Painter of the School of Paris; one of the most influential European artists of the post-war period. Of the Russian nobility, born in St Petersburg, son of a major-general. His family emigrated to Poland in 1919. Brought up in Brussels, where he attended the Académie Saint Gilles and the Académie Royale des Beaux-Arts 1932-4. Visited Paris, Spain, Morocco, Algeria and Italy. Settled in France in 1938; studied briefly under Lèger. Painted still lifes and portraits, then in 1942 turned towards abstraction. Friendship with Braque, Magnelli and Lanskoy. First one-man exhibition at the Galerie l'Esquisse, Paris, 1944. Worked much with a palette knife, creating dense, encrusted blocks of colour. Made woodcuts for Poèmes by René Char 1951. His abstract paintings reached their extreme development in 1951-2, after which he began to return to figurative painting (landscapes, figures and still life), executed sometimes in brilliant colours. From 1952 spent much of his time in the South of France at Ménerbes, Antibes and elsewhere. His late pictures were more fluidly and loosely painted. Died at Antibes.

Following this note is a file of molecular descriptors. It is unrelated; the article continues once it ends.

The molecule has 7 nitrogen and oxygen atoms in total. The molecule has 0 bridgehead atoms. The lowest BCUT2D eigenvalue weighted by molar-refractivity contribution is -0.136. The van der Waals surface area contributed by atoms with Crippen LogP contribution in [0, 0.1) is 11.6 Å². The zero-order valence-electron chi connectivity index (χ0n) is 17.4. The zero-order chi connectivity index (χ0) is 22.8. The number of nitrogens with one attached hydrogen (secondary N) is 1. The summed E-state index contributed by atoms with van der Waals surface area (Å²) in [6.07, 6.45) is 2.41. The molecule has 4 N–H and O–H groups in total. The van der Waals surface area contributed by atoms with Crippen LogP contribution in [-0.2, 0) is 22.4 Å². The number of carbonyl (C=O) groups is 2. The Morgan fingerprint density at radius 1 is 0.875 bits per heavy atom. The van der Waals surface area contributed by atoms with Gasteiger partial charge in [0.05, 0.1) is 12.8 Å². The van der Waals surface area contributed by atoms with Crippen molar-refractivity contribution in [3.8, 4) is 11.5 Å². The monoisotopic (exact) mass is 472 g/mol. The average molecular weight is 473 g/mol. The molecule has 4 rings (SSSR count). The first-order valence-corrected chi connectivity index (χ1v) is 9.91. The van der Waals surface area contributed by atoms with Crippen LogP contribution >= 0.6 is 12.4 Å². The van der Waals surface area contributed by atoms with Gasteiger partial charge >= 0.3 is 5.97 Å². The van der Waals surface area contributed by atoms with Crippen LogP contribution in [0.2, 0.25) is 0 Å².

Ronald Alley, Catalogue of the Tate Gallery's Collection of Modern Art other than Works by British Artists, Tate Gallery and Sotheby Parke-Bernet, London 1981, p.702